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Robot Wars

rockem robotsThe American Congress of Obstetricians & Gynecologists last week entered the ongoing discussion about the value of robotic surgery, releasing a statement by President James T. Breeden M.D., cautioning about the use of the robot for routine surgeries.

In a previous post, I have noted that the medical evidence does not show a clear benefit from the surgery, in which the surgeon uses a remote console to manipulate robotic arms inserted in the patient.  If it sounds like a video game, that’s exactly how some observers have described it.  The technology is expensive and has a significant learning curve, by some accounts requiring 100 surgeries or more to achieve proficiency.  Numerous complications, often attributed to operator inexperience, have been reported.

The statement from the leading professional organization of women’s health care physicians, noted that, although the robotic approach adds approximately $2000 to the cost of each surgery, “there is no good data proving that robotic hysterectomy is even as good as—let alone better—than existing, and far less costly, minimally invasive alternatives.”  Breedon suggested that established hysterectomy procedures–by vaginal or laparoscopic approach–are safer and cheaper, except perhaps for complicated cancer surgeries.

The robots, which are a significant source of income and prestige for some hospitals and surgeons, quickly fired back.  A group of approximately 30 surgeons issued a rebuttal statement, claiming that the advent of robotic technology “has allowed us to extend a level of quality surgical care to our patients that is exceptionally more diverse and complete than was ever possible with traditional methods of surgery.”  The group was sharply critical of ACOG’s “failure… to embrace the education of Minimally Invasive Surgery.”

Not surprisingly, Intuitive Surgical, the manufacturer of the daVinci robot, wasn’t too pleased either.  The company issued its own statement, claiming that its machine “helps surgeons overcome the limitations of traditional MIS [minimally invasive surgery] techniques to provide patients with a less invasive option and prevent the downstream costs and complications of an open procedure.”  However, the company did acknowledge that the robot wasn’t suitable for all patients or all procedures.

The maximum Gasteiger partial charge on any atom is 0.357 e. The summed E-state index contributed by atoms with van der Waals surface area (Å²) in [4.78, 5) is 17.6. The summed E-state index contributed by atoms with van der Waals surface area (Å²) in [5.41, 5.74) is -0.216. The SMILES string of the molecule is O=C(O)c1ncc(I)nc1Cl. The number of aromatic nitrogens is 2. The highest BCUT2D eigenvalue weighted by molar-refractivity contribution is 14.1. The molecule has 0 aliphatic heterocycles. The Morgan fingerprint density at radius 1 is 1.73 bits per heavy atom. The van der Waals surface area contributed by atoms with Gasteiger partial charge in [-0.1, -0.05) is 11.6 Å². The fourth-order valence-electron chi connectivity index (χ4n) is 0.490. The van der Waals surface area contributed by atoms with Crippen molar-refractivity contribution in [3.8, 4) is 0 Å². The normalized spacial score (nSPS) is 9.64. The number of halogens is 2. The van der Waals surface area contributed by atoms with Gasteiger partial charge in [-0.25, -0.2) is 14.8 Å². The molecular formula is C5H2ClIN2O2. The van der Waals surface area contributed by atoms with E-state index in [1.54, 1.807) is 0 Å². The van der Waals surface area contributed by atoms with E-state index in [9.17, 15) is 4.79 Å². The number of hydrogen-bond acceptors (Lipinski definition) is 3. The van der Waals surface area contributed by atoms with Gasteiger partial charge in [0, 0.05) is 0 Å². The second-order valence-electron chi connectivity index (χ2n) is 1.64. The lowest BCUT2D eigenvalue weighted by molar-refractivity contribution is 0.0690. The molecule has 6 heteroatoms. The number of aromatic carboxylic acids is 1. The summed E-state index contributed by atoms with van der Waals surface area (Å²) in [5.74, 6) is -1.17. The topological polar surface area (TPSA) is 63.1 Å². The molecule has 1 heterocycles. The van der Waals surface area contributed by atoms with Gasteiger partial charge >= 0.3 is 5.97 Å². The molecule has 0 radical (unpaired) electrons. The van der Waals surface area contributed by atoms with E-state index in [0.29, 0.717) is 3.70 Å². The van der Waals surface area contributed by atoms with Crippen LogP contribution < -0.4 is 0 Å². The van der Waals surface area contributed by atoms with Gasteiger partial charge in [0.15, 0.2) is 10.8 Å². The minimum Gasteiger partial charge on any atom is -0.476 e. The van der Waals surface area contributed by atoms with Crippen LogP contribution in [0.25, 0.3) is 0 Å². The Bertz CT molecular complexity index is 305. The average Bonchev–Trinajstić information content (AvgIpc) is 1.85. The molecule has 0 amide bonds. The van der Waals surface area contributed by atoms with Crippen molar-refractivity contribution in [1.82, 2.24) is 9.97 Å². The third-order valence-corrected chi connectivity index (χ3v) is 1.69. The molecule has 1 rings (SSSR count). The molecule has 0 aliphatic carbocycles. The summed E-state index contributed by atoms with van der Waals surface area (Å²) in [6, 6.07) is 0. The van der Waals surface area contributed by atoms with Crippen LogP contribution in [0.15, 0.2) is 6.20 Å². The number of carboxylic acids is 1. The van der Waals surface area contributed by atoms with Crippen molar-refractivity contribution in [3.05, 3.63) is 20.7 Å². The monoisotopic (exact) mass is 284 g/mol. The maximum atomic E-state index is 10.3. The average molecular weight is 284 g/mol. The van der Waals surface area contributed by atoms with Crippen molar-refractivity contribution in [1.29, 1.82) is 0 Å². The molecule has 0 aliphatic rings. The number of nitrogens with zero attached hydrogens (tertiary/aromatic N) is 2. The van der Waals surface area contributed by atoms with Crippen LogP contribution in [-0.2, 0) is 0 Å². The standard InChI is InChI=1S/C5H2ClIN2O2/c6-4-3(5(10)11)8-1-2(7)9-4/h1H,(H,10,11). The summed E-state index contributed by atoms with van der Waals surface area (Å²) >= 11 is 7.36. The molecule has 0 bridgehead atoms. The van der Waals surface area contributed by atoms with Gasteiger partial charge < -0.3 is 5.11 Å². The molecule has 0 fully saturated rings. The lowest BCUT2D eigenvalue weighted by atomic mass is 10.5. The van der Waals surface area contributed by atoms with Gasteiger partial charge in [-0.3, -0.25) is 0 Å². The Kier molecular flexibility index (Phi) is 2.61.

Obviously, both sides have some talking points.  For one surgeon’s assessment of the pros and cons of robot surgery, see here.  What we know as lawyers is that there are a lot of patients out there who were attracted by promises of less pain and faster recovery, but who got exactly the opposite of what they bargained for.


Robotic Surgery… the Rest of the Story

davinci roboticWant to avoid a large surgical incision and scar?  Want to spend the least amount of time in the hospital?  Want the least possible blood loss?  Least amount of pain?  Less narcotic medicine?  Want to recover from surgery as fast as possible?

These are the questions posed by a patient brochure distributed by Intuit Surgical, the manufacturer of the daVinci robot.  The robot is being used to perform a number of different prostate, gynecologic, urologic, cardiac and abdominal surgeries.  The doctor controls the surgical instruments from a console near the operating table.  And for some patients and some doctors, the results are good.   But for other patients, the complications can be extremely severe.

We recently met with a client who had suffered a serious nerve injury after undergoing robotic surgery on his prostate.  During his operation, the machine broke down, the surgery went much longer than planned, and eventually had to be converted to a standard open procedure.  Probably as a result of remaining too long in the surgical position, the man suffered a disabling nerve injury, and cannot work.

There is a growing body of medical literature documenting a number of specific complications of robotic surgery.  These range from nerve injuries and vision loss to brain damage or even death.  Many of these arise from prolonged time on the operating table, which is often attributed to the inexperience of the operating surgeon.  Despite evidence that there is a steep learning curve, requiring as many as 200 surgeries to become proficient, doctors are rushing to sign up patients for the new techology.   In addition, patients with certain medical conditions may be at higher risk for complications with the minimally invasive approach.

Researchers at Johns Hopkins Hospital in Baltimore have expressed concern that hospital websites may be misleading patients by making unproven claims about the safety and effectiveness of the robotic procedure.  Often using content and images provided by the manufacturer, and even providing a direct link to Intuit’s website, hospitals tout the benefits of surgery, overestimating the advantages and largely ignoring the risks.

Hospitals of all sizes are seeking to gain a larger share of the lucrative market in this area.  But especially at smaller hospitals, the volume of procedures may not be sufficient for the surgeons, anesthesiologists and operating teams to develop the expertise needed to use the robot safely and efficiently.   Individual surgeons, feeling pressure to compete with their peers, may rush to perform robotic surgery before they have developed true proficiency.

Despite the obvious appeal of shorter hospital stays and less pain, patients considering robotic surgery should carefully question their surgeons about the actual benefits and the doctor’s own experience with the procedure.  Otherwise, these patients may be trading short-term benefits for devastating long-term consequences.

Read More: Anesthetic considerations for robotic prostatectomy: a review of the literature.

Read More: daVinci Surgery Patient Flyer